How AI will change the way we make decisions

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How AI will change the way we make decisionsimage

With the recent explosion in AI, there’s a natural concern about its potential impact on human work and the loss of jobs. Which industries will be most affected, and which skills will be most in demand?

Harvard Business Review provides the answers to these questions and suggests an alternative approach. According to economic theory, people who display good judgment will become more valuable. Here are some tips of Harvard Business Review:

 

Why AI does and why it’s useful

Recent advances in AI are best thought of as a drop in the cost of prediction. Prediction is about using data that you have to generate data that you don’t have. We do that translating large amounts of data into small, manageable amounts. A classic prediction problem is using images divided into parts to detect whether or not the image contains a human face.

Prediction is useful because it helps improve decisions. Other important input is judgment. A good example is a credit card network deciding whether or not to approve each attempted transaction. The idea is to allow legitimate transactions and decline fraud and thy use AI to predict whether each attempted transaction is fraudulent.

However, even the best AIs aren’t 100 % reliable and the people who have run the credit card networks know from experience that there is a concession between detecting every case of fraud and inconveniencing the user. This means that to decide whether to approve a transaction, the credit card network has to know the cost of mistakes. It would be worse to decline a legitimate transaction or to allow a fraudulent transaction? No AI can make that judge, just humans. This decision is what we call judgment.

What judgment entails

Judgment is the process of determining what the reward to a particular action is in a particular environment. It is how we work out the benefits and costs of different decisions in different situations.

Credit card fraud is an easy decision to explain in this regard. Judgment involves determining how much money is lost in a fraudulent transaction, how furious a legitimate customer will be when a transaction is declined, as well as the reward for doing the right thing and allowing good transactions and declining bad ones. Humans learn by experience, observing their mistakes.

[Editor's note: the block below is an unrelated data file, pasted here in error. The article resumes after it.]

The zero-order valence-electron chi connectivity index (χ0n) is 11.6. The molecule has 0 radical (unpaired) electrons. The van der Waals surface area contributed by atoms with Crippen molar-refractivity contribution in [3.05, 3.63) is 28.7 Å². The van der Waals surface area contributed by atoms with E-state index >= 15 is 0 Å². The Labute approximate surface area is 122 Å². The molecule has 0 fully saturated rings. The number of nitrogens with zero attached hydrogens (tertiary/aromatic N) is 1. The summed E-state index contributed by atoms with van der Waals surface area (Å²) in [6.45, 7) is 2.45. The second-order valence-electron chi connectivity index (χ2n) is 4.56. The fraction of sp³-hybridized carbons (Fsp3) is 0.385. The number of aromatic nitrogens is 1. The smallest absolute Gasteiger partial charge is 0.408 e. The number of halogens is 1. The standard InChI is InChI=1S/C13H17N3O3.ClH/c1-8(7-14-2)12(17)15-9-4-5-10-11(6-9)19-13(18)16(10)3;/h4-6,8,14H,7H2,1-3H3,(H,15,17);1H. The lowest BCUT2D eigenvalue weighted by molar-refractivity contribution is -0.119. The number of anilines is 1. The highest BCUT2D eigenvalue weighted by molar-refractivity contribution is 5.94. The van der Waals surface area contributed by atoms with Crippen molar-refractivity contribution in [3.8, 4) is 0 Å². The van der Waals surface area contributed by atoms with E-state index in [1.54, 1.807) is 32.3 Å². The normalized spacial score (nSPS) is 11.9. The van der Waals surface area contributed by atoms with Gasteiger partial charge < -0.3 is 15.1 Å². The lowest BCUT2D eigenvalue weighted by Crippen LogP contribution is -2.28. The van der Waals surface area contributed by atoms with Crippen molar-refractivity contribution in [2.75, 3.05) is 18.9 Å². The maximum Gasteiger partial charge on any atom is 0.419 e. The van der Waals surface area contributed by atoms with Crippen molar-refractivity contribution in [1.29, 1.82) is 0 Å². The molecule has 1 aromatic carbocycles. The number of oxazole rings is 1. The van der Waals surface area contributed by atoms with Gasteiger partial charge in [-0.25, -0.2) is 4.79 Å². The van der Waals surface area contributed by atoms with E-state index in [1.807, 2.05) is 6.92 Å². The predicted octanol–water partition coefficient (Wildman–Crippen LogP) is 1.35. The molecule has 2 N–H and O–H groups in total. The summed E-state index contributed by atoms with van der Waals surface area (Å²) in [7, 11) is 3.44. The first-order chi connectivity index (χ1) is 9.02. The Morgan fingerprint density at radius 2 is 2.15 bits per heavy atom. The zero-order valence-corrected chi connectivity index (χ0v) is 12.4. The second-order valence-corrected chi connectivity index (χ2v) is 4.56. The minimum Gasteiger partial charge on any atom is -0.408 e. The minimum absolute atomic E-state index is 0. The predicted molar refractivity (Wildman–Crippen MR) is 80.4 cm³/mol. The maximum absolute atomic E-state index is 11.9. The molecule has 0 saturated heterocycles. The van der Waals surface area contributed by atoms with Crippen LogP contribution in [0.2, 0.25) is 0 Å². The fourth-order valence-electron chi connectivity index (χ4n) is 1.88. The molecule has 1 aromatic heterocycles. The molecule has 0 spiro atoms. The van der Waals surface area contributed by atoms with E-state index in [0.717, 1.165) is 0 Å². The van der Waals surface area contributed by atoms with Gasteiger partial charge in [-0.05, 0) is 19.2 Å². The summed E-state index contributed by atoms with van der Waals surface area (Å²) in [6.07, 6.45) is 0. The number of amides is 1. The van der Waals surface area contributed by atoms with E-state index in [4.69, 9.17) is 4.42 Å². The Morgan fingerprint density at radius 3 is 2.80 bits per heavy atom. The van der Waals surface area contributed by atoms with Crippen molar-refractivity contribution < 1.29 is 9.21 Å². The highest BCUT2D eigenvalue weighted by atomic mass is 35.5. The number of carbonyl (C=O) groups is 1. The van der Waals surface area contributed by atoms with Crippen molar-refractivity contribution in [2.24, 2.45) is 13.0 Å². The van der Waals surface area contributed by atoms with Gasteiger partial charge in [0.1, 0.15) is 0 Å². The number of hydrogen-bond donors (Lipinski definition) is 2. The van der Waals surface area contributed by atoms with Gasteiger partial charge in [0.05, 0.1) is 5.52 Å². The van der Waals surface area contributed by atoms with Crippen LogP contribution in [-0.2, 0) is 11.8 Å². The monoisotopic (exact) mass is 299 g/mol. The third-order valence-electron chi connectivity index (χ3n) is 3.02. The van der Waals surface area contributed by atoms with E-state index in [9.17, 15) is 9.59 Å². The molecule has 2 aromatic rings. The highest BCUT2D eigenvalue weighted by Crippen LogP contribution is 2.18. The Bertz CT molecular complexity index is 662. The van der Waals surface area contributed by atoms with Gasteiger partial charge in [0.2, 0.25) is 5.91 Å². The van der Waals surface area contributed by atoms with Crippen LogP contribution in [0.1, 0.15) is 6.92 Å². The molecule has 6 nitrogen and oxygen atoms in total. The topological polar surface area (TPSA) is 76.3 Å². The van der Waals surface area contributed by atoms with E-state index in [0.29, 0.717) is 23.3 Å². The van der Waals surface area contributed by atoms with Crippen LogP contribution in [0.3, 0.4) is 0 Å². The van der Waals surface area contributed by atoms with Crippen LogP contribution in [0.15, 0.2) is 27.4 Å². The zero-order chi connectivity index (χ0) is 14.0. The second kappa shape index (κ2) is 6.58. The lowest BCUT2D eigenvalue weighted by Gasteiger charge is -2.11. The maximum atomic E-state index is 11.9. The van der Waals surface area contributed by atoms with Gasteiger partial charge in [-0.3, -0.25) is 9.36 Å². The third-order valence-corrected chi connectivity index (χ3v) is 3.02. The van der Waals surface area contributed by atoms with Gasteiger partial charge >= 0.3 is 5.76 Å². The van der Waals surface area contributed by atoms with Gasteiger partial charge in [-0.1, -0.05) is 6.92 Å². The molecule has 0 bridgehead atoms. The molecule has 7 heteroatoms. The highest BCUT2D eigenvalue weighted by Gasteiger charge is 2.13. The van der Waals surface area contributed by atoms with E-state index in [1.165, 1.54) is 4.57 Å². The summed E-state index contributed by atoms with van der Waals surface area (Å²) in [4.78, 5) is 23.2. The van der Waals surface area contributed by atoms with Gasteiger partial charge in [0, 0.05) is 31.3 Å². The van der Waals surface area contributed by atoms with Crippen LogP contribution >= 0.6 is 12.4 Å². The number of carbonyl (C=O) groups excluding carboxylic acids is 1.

They will specialize in judging the costs and benefits of different decisions, and then that judgment will be combined with machine-generated predictions to make decisions.

Setting the right rewards

It is true that AIs can also learn from experience and a good technique is reinforcement learning whereby a computer is trained to take actions that maximize a certain reward function. For instance, DeepMind’s AlphaGo was trained this way to maximize its chances of winning the game of Go. Games are often easy to apply this method of learning because the reward can be easily described and programmed – shutting out a human from the loop.

In fact, even if an organization is enabling AI to make certain decisions, getting the payoffs right for the organization as a whole requires an understanding of how the machines make those decisions. There are some types of prediction mistakes more likely and a machine can learn the wrong message.

Overall, it’s too soon to know if machine prediction will decrease or increase the amount of work available for humans in decision-making. It is true that machine prediction will substitute human prediction in decision-making, but machine prediction is a complement to human judgment. Cheaper prediction will generate more demand for decision-making, so there will be more opportunities to exercise human judgment.

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